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It depends on the gauge, as I said. But still I don't understand for what all these effords should be good for. The only gauge-independent formulation which makes sense are Jefimenko's equations, defining the (components of) the electromagnetic field in terms of (the components of) its sources, i.e., ##\rho## and ##\vec{j}##. These are "retarded integrals" as is natural in view of the causality principle.

It depends on the gauge, as I said.
well now we're at (35).

But still I don't understand for what all these effords should be good for.
I'm trying to express the electric field in terms of the "magnetic displacement current".

vanhees71
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As I said, Heras's paper is utterly confusing. He's basically going in circles, and also his notation is unclear.

The logic in classical electrodynamics is as follows:

The fundamental laws are Maxwell's equations, which are expressed in completely in gauge-invariant terms. In (1+3)-dimensional notation in Heaviside-Lorentz units they read
$$\vec{\nabla} \times \vec{E} + \frac{1}{c} \partial_t \vec{B}=0, \quad \vec{\nabla} \cdot \vec{B}=0.$$
These homogeneous Maxwell equations are basically constraint equations for the various field components. Then there are the inhomogeneous Maxwell equations, which relate the field components to the sources:
$$\vec{\nabla} \times \vec{B} - \frac{1}{c} \partial_t \vec{E}=\frac{1}{c} \vec{j}, \quad \vec{\nabla} \cdot \vec{E}=\rho.$$
The homogeneous equations imply that the 6 field components can be expressed in terms of a scalar and a vector potential,
$$\vec{E}=-\vec{\nabla} \Phi -\frac{1}{c} \partial_t \vec{A}, \quad \vec{B}=\vec{\nabla} \times \vec{A}.$$
The potentials are defined only up to a gauge transformation, i.e., if ##\Phi## and ##\vec{A}## describe a physical situation then with any scalar field ##\chi##, also the potentials
$$\Phi'=\Phi+\frac{1}{c} \partial_t \chi, \quad \vec{A}'=\vec{A}-\vec{\nabla} \chi$$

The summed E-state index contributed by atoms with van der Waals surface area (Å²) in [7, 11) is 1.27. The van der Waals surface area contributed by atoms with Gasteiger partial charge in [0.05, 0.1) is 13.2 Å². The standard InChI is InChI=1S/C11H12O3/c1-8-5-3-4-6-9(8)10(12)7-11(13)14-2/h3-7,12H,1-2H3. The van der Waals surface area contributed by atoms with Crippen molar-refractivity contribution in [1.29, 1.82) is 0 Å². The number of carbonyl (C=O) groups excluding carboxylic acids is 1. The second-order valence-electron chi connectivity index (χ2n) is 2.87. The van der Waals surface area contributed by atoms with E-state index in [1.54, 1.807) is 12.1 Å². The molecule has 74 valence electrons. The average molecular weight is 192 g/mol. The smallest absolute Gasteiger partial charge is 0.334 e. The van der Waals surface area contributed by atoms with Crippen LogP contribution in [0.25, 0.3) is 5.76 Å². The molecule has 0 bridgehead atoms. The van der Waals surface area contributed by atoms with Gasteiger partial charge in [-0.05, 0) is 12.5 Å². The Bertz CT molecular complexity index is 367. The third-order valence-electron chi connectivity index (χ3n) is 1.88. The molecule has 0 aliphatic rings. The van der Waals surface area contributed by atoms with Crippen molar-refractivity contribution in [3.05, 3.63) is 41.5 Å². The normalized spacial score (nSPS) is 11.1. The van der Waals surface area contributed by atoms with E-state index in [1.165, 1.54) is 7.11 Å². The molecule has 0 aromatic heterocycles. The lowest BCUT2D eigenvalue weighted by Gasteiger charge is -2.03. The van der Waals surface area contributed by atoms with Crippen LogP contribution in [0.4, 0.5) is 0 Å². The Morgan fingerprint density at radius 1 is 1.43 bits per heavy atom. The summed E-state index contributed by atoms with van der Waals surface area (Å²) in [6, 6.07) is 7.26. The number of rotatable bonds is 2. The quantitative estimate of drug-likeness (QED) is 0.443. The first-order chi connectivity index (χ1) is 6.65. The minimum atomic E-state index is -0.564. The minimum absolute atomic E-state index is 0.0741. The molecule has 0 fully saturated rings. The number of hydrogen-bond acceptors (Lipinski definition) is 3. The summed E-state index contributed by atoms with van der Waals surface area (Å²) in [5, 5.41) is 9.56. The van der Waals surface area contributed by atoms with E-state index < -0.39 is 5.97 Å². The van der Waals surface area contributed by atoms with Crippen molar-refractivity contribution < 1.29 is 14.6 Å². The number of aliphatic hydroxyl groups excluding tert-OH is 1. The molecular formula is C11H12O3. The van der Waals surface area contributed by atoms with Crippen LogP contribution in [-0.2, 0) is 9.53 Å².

describe the very same physical situation, indeed evaluating the fields from the new potentials you get
$$-\vec{\nabla} \Phi'-\frac{1}{c} \partial_t \vec{A}' = -\vec{\nabla} (\Phi+\frac{1}{c} \partial_t \chi) -\frac{1}{c} \partial_t (\vec{A}-\vec{\nabla} \chi)=-\vec{\nabla} \Phi-\frac{1}{c} \partial_t \vec{A} =\vec{E}$$
and
$$\vec{\nabla} \times \vec{A}'=\vec{\nabla} \times (\vec{A}-\frac{1}{c} \vec{\nabla} \chi) = \vec{\nabla} \times \vec{A}=\vec{B}.$$
Now we can use this "gauge freedom" to impose one "gauge condition" to (at least) partially fix the potentials. This can be done to make life as easy as possible.

To see what gauge choice makes life as easy as possible, we express the fields in the inhomogeneous Maxwell equations, which remain to be solved, in terms of the potentials:
$$\vec{\nabla} \times (\vec{\nabla} \times \vec{A})+\frac{1}{c} \partial_t (\vec{\nabla} \Phi+\frac{1}{c} \partial_t \vec{A}) = \frac{1}{c}\vec{j}.$$
This you can rearrange a bit further to get
$$(\frac{1}{c^2} \partial_t^2 -\Delta) \vec{A} + \vec{\nabla} (\vec{\nabla} \cdot \vec{A} + \frac{1}{c} \partial_t \Phi)=\Box \vec{A} + \vec{\nabla} (\vec{\nabla} \cdot \vec{A} + \frac{1}{c} \partial_t \Phi)=\frac{1}{c} \vec{j}.$$
The other inhomogeneous equation becomes
$$\vec{\nabla} \cdot (\vec{\nabla} \Phi+\frac{1}{c} \partial_t \vec{A})=-\rho$$
or
$$\frac{1}{c} \partial_t (\vec{\nabla} \cdot \vec{A}) +\Delta \Phi=-\rho.$$
Now there are two choices where these equations become "convenient". In some sense the most easy choice is the Lorenz gauge, defined by the contraint
$$\frac{1}{c} \partial_t \Phi + \vec{\nabla} \cdot \vec{A}=0.$$
Then in the equation with ##\vec{j}## on the right-hand side the second term vanishes, and you get simply three separate wave equations for the components,
$$\Box \vec{A}=\frac{1}{c} \vec{j}.$$